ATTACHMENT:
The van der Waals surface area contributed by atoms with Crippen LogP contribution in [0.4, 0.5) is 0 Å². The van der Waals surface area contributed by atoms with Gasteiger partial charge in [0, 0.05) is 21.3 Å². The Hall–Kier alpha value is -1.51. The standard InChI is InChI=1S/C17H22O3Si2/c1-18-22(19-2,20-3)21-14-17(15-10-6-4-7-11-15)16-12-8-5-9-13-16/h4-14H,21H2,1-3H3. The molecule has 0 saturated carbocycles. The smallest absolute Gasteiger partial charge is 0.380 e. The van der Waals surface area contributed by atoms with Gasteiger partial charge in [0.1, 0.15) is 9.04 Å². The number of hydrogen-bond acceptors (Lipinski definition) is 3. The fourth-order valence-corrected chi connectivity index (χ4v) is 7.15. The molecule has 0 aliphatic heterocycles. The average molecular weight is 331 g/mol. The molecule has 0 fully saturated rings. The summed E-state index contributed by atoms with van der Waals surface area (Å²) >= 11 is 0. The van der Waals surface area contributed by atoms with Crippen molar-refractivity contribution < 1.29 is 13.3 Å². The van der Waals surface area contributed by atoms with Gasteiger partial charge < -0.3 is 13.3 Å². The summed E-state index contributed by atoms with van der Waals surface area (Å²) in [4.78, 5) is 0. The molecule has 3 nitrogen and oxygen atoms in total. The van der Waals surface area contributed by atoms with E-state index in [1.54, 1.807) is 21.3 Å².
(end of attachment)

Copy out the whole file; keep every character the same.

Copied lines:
The van der Waals surface area contributed by atoms with Crippen LogP contribution in [0.4, 0.5) is 0 Å². The van der Waals surface area contributed by atoms with Gasteiger partial charge in [0, 0.05) is 21.3 Å². The Hall–Kier alpha value is -1.51. The standard InChI is InChI=1S/C17H22O3Si2/c1-18-22(19-2,20-3)21-14-17(15-10-6-4-7-11-15)16-12-8-5-9-13-16/h4-14H,21H2,1-3H3. The molecule has 0 saturated carbocycles. The smallest absolute Gasteiger partial charge is 0.380 e. The van der Waals surface area contributed by atoms with Gasteiger partial charge in [0.1, 0.15) is 9.04 Å². The number of hydrogen-bond acceptors (Lipinski definition) is 3. The fourth-order valence-corrected chi connectivity index (χ4v) is 7.15. The molecule has 0 aliphatic heterocycles. The average molecular weight is 331 g/mol. The molecule has 0 fully saturated rings. The summed E-state index contributed by atoms with van der Waals surface area (Å²) >= 11 is 0. The van der Waals surface area contributed by atoms with Crippen molar-refractivity contribution < 1.29 is 13.3 Å². The van der Waals surface area contributed by atoms with Gasteiger partial charge < -0.3 is 13.3 Å². The summed E-state index contributed by atoms with van der Waals surface area (Å²) in [4.78, 5) is 0. The molecule has 3 nitrogen and oxygen atoms in total. The van der Waals surface area contributed by atoms with E-state index in [1.54, 1.807) is 21.3 Å².